Teens are talking about voting age, politics


With the presidential elections a little more than two weeks away, Teen Style staff members decided to jump into the debate, even though they have two to five years until they can cast their ballots

Conversation inevitably moved from the merits of the candidates to larger issues such as the voting age, the war in Iraq and abortion.

Sixteen-year-olds can work and therefore be taxed -- which amounts to taxation without representation -- but after some debate, the group eventually agreed that the voting age should not be lowered to include people their age.

"Sixteen might be too young to vote," said Kelly Northcutt, 15. "At that age, you are still learning and most of what you learn is from your parents."

Sierra Weir, 13, agreed. "Parents have a huge impact on your views," she said.

"You're not set in your ways at this age," said Josie Pacana, 13. "You're too young. At 18, you can be drafted. You are out of high school and on your own. You make your decisions less from pressure of friends and family."

Kylie Hawes, 15, wondered how much peer pressure would affect people's votes if 16-year-olds were allowed at the polls.

Already, she feels pressure from her friends who have different beliefs, she said.

Pacana agreed, "Even when you are voting for class president, it's all about popularity."

Everyone agreed that this was the first election they had ever paid attention to and listened to both sides.

"Actually, if you think about it, 16-year-olds should know what's going on because they take civics classes," said Mataya Flaherty, 15. "Maybe if (younger people) could vote, it would encourage them to get involved."

Pacana wondered if 16-year-old voters would be any more active than existing voters.

"Too many people don't vote who can," she said.

Maybe younger teens want to vote simply because they are not allowed to, some wondered.

"People want to (drink) because it's illegal," said Jessica Peters, 16. "Things that are outlawed are more desirable."

That logic brought up the idea that maybe if the voting age were moved to 25, for example, it would make voting more desirable to 18- to 25-year-olds.

"At one time, women didn't have the vote and when they got it they used it, but now even that is fading," Pacana said.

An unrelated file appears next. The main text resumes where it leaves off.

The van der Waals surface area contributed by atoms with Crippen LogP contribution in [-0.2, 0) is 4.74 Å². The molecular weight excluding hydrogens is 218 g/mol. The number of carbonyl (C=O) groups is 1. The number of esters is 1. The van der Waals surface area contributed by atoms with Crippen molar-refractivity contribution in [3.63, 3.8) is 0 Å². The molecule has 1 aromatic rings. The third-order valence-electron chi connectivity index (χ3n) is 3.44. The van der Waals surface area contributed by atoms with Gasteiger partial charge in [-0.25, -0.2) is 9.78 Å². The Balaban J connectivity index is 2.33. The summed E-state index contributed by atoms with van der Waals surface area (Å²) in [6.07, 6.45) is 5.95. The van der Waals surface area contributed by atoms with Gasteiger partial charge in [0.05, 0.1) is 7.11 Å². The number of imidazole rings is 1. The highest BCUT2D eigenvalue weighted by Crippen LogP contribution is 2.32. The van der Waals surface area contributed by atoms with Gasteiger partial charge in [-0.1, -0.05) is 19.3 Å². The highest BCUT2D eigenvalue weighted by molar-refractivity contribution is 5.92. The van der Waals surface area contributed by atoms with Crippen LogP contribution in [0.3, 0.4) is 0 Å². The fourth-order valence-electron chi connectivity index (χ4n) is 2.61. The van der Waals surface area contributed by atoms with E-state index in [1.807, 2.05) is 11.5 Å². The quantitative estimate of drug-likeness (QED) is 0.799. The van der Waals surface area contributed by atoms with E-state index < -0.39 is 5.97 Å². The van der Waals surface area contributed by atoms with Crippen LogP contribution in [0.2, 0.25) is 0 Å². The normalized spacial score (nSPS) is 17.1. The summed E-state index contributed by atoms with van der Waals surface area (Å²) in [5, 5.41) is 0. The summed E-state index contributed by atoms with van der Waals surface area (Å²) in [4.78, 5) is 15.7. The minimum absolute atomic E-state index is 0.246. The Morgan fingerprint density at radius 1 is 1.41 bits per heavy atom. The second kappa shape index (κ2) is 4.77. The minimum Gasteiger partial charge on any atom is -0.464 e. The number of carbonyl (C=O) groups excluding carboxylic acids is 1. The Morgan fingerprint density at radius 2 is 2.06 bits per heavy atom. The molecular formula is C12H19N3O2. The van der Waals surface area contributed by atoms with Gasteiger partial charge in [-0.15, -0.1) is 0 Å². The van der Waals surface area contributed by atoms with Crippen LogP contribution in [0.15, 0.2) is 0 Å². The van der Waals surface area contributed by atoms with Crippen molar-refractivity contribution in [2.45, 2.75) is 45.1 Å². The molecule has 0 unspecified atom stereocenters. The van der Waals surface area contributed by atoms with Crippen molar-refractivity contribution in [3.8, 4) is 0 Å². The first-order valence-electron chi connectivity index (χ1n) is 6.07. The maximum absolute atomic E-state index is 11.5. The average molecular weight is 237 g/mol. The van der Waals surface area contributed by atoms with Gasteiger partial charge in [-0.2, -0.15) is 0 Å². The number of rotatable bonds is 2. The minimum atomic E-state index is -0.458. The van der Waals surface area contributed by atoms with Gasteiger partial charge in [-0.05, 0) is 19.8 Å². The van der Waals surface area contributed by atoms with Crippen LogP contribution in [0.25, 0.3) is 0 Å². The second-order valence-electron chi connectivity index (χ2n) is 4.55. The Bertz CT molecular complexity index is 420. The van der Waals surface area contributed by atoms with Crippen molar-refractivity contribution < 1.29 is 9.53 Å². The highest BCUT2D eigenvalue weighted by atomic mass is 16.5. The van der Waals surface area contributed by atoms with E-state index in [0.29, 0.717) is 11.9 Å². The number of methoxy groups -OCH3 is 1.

Maybe the vote could be moved to 17, someone suggested.

"A lot of people our age are worried about the draft," Northcutt said. "We should be able to vote if the president that's elected may (soon) be able to send us to war."

Pacana said she would not vote for Kerry because he wants to keep abortion legal. Her mention of the abortion issue sparked a lively discussion. The majority agreed that abortion was wrong, and they would not support a pro-choice candidate.

But the war in Iraq was the biggest factor in their determination of who is the best candidate.

"I think most people have forgotten why we went," said Melissa Walsh, 15.

"They went because there were weapons of mass destruction, but they didn't find any," Pacana said.

"And if not, they have some in North Korea and they have some in Iran," Hawes said. "They only missed it by a letter."

No one could agree whether the United States should be in Iraq. They seemed confused about why America is there and talked themselves in circles over it, repeating things they had heard from parents and at school.

"I think it was 9/11. Right?" someone said.

"What about oil?" Walsh said. "They gave Saddam 24 hours to surrender, and it was something about that."

There was one thing they could agree on.

"I support the troops," Northcutt said. "Whether the war is right or wrong, it's not their choice to be there."

Beyond the war in Iraq and abortion, the girls also mentioned education as a big issue that would help them choose the right candidate.

The group agreed smaller class size is important and the government needed to find money to pay good teachers, but they had heard conflicting things about the No Child Left Behind act.

"I read an article about that that said it helps dumb kids do well and holds back smart kids," said Susie Ford, 16.

"Smart kids give up because school isn't challenging enough," Pacana said. "Maybe we should try something else."


Use the comment form below to begin a discussion about this content.

Requires free registration

Posting comments requires a free account and verification.